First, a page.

Posted on: March 24, 2023, 09:10h.
Last updated on: March 24, 2023, 02:06h.
The Council of the District of Columbia — often abbreviated as the DC Council — is the legislative arm of the local government inside the nation’s capital.
In 2018, the DC Council passed a local bill to legalize in-person and mobile sports betting. The bill became law after Mayor Muriel Bowser (D) signed the Sports Wagering Lottery Amendment Act in January 2019.
During the city’s gaming expansion to include wagering on sports, DC officials told the public that the associated tax revenue would benefit various initiatives. DC oddsmakers are required to share 10% of their gross income with the city in the form of a privilege tax.
Tax income from sports betting was billed as a catalyst for the city’s “Birth-to-Three for All DC” program, a 2018 amendment to the DC code that provides pediatric care and early childhood development support for families in need.
Local officials also said sports betting would support the Neighborhood Safety and Engagement Fund, a newly created plan designed to help fund the Metropolitan Police Department to provide resources for violence prevention and crime intervention. A portion of the sports betting tax benefit was also supposed to support problem gambling resources up to $200K annually.
DC government officials, however, have admitted that the city has rethought how to best use its new sports betting receipts.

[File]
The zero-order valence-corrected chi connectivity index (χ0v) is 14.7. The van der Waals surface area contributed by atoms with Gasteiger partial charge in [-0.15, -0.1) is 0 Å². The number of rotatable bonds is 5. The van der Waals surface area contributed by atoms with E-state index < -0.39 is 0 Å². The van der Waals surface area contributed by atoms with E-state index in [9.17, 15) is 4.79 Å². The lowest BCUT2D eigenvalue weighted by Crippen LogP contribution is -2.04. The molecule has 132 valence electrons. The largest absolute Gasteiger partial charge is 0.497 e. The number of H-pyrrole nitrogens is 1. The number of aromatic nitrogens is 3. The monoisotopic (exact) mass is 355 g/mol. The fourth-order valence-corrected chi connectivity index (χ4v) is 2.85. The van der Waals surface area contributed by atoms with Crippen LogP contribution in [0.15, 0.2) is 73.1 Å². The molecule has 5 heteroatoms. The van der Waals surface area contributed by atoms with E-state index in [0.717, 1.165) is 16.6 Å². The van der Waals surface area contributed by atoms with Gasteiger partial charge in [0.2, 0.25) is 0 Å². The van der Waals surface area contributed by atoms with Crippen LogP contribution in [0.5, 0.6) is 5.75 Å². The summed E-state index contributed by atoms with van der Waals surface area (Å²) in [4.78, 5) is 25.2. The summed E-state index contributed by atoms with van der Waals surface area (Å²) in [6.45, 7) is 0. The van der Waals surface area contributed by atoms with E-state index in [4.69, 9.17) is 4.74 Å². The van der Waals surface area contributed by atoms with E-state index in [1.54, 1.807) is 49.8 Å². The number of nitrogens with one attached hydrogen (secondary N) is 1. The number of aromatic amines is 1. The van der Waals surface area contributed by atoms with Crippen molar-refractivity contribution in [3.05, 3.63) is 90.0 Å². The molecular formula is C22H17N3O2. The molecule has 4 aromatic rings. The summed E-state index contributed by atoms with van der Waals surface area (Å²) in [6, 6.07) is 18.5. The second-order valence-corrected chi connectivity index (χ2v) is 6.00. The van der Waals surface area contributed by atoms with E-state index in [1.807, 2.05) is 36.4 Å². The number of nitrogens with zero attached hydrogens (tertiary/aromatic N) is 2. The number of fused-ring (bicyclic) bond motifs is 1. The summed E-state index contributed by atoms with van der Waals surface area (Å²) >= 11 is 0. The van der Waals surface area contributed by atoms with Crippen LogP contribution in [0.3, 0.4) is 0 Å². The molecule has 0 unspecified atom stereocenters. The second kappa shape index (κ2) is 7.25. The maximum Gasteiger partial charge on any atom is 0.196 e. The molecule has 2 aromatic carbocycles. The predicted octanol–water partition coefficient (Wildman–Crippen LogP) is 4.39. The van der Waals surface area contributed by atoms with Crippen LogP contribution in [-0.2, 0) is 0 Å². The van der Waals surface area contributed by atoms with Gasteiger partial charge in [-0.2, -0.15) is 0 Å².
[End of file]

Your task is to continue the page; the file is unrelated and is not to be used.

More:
Martin Austermuhle, a reporter and editor with WAMU, DC’s NPR affiliate, tweeted this week that the District of Columbia hasn’t used its $200K annual sports betting allocation to fund problem gambling support programs since the first bet was wagered legally in 2020. The $200K annual grant is to go to the DC Department of Behavioral Health (DPH) “to prevent, treat, and research gambling addiction.”
Though the funds were directed to the DPH, the city agency hasn’t spent a single penny on related problem gambling initiatives. The health department says it hasn’t fielded any qualified bids to grant the money.
A substantially more significant portion of the sports betting tax — about $7 million annually — is to be split by “Birth-to-Three for All DC” and Neighborhood Safety and Engagement Fund. That money has been directed to the city’s General Fund.
Rashad Young, the chief strategy officer for the district, said the mayor and city council believe a better way to use the sports betting money is to transfer the taxes to the General Fund and make appropriations with the money to programs as needed. The DC Council is made up of 11 Democrats and two independents.
Sports Betting Market
The DC sports betting law allows for retail sportsbooks at the city’s four professional sports venues, Nationals Park, home of the MLB Washington Nationals, Capital One Arena, home of the NBA Washington Wizards and NHL Washington Capitals, Audi Field, home of the MLS DC United, and St. Elizabeths Entertainment and Sports Arena, home of the WNBA Washington Mystics. Each stadium can partner with a sportsbook for both retail and online privileges.
DC sports betting includes online wagering across the district through four mobile apps: GambetDC, the official sportsbook of the DC Lottery, BetMGM, Caesars Sportsbook, and FanDuel.
BetMGM operates online through its Nationals Park partnership, while Caesars Sportsbook is the sportsbook partner of Capital One Arena, and FanDuel is the oddsmaker for Audi Field.
DC additionally allows small businesses such as bars and restaurants to acquire sports betting licenses at a reduced cost. Those permits only allow online betting to occur on the physical premises of the business establishment.
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